Larry Spease v. Public Works Commission of the
UNPUBLISHED UNITED STATES COURT OF APPEALS FOR THE FOURTH CIRCUIT
LARRY D. SPEASE, Plaintiff - Appellant, v. PUBLIC WORKS COMMISSION OF THE CITY OF FAYETTEVILLE, Defendant - Appellee.
Appeal from the United States District Court for the Eastern District of North Carolina, at Raleigh. Terrence W. Boyle, District Judge. (4:06-cv-00223-BO)
January 28, 2010
March 10, 2010
Before MOTZ, KING, and DUNCAN, Circuit Judges.
Affirmed by unpublished per curiam opinion.
Angela Newell Gray, Greensboro, North Carolina, for Appellant. David L. Woodard, Susanna K. Gibbons, POYNER SPRUILL LLP, Raleigh, North Carolina, for Appellee.
Unpublished opinions are not binding precedent in this circuit.
PER CURIAM: Larry D. Spease, an African-American, appeals from the district court's grant of summary judgment, and dismissal of his action alleging that his former employer, the Public Works
Commission of the City of Fayetteville ("PWC"), discriminated against him in violation of Title VII, 42 U.S.C. § 1981 (2006), and N.C. Gen. Stat. § 143-422.2, when it terminated his
employment allegedly based upon his race. record and the district court's opinion
Our review of the discloses that this
appeal is without merit. We conclude that the district court correctly
determined that Spease failed to establish a prima facie case of discrimination. See McDonnell Douglas Corp. v. Green, 411 U.S.
792, 802-04 (1973); Miles v. Dell, Inc., 429 F.3d 480, 485 (4th Cir. 2005). 1 prima facie Specifically, relevant to the third prong of his case, the undisputed evidence established that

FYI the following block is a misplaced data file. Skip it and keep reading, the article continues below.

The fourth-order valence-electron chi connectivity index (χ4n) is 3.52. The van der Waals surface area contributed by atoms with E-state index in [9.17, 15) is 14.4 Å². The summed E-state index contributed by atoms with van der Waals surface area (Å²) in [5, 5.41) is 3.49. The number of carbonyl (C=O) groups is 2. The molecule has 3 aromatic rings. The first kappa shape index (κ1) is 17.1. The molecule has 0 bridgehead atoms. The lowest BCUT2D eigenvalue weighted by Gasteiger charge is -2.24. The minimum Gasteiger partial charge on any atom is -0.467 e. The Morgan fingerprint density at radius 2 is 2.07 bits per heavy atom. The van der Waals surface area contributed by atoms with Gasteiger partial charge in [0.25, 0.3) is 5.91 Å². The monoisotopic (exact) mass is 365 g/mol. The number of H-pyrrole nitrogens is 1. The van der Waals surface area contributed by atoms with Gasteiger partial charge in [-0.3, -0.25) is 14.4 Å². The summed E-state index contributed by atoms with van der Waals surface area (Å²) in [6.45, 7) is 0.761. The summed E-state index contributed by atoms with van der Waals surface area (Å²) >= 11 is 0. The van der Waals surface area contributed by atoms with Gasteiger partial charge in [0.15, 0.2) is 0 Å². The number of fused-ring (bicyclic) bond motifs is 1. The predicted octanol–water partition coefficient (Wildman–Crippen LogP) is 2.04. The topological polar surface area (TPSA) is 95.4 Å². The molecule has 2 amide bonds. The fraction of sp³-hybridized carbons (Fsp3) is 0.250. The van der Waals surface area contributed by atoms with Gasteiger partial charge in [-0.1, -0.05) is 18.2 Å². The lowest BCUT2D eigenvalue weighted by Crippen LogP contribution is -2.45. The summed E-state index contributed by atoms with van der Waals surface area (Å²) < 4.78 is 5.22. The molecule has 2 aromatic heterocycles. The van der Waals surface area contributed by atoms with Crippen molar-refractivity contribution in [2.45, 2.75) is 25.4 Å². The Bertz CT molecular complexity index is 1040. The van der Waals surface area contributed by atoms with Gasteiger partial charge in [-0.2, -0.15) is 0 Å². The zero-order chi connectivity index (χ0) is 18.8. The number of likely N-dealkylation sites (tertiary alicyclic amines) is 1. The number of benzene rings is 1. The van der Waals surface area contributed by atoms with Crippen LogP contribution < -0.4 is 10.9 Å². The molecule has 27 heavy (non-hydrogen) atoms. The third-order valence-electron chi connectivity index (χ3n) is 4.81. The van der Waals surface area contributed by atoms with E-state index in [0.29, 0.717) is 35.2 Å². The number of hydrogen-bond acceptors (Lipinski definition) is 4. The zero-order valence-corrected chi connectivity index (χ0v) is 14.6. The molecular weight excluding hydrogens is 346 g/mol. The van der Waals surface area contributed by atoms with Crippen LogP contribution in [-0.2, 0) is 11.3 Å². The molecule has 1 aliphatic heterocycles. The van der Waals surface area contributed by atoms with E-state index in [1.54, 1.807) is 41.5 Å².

Spease was not performing his job duties at a level that met his employer's terminated.
Even after admonishment by his supervisor, also an
The prima facie case elements are the same under Title VII and § 1981. Gairola v. Va. Dep't of Gen. Servs., 753 F.2d 1281, 1285 (4th Cir. 1985). Moreover, the North Carolina Supreme Court has explicitly adopted the Title VII evidentiary standards in evaluating a state claim under § 143-422.2. Hughes v. Bedsole, 48 F.3d 1376, 1383 (4th Cir. 1995); see N.C. Dep't of Corr. v. Gibson, 301 S.E.2d 78, 82 (N.C. 1983).
policy that had been instituted by PWC requiring him to be in the yard observing crew workers Spease hostile at all does times not to prevent his cited
repeatedly as the reason triggering his termination. 2 additionally contains evidence documented by the
The record employer of
Spease's previous failure to follow procedures, and this failure was further relied upon by the Chief Executive Officer in making the decision at to a terminate level that Spease. meets Whether legitimate an employee is is
based on the employer's perception, King v. Rumsfeld, 328 F.3d 145, 149 (4th Cir. 2003), and Spease's own, unsubstantiated
assertions to the contrary are insufficient to stave off summary judgment, id. at 151. Finally, Spease, who was replaced by
another African-American male, failed to make out the fourth prong of his requisite prima facie case. Miles, 429 F.3d at 486
("It is . . . clear that the law in this circuit is that, as a
Nor do the two stray racially derogatory remarks made by another supervisor of Spease -- which occurred almost two years prior to Spease's termination, which were unconnected to Spease's termination, and which Spease failed to report to the human resources department or the Chief Executive Officer responsible for his termination -- demonstrate racial animus. See, e.g., Birkbeck v. Marvel Lighting Corp., 30 F.3d 507, 51112 (4th Cir. 1994).
replaced by someone outside their protected class in order to make out a prima facie case. However, we have recognized that
there may be exceptions to this rule in limited situations." (internal quotation marks omitted)). As Spease failed to establish a prima facie case of racial discrimination, we conclude the district court properly granted PWC's motion for summary judgment. oral argument because in the the facts and legal before We dispense with contentions the court are and
argument would not aid the decisional process. AFFIRMED
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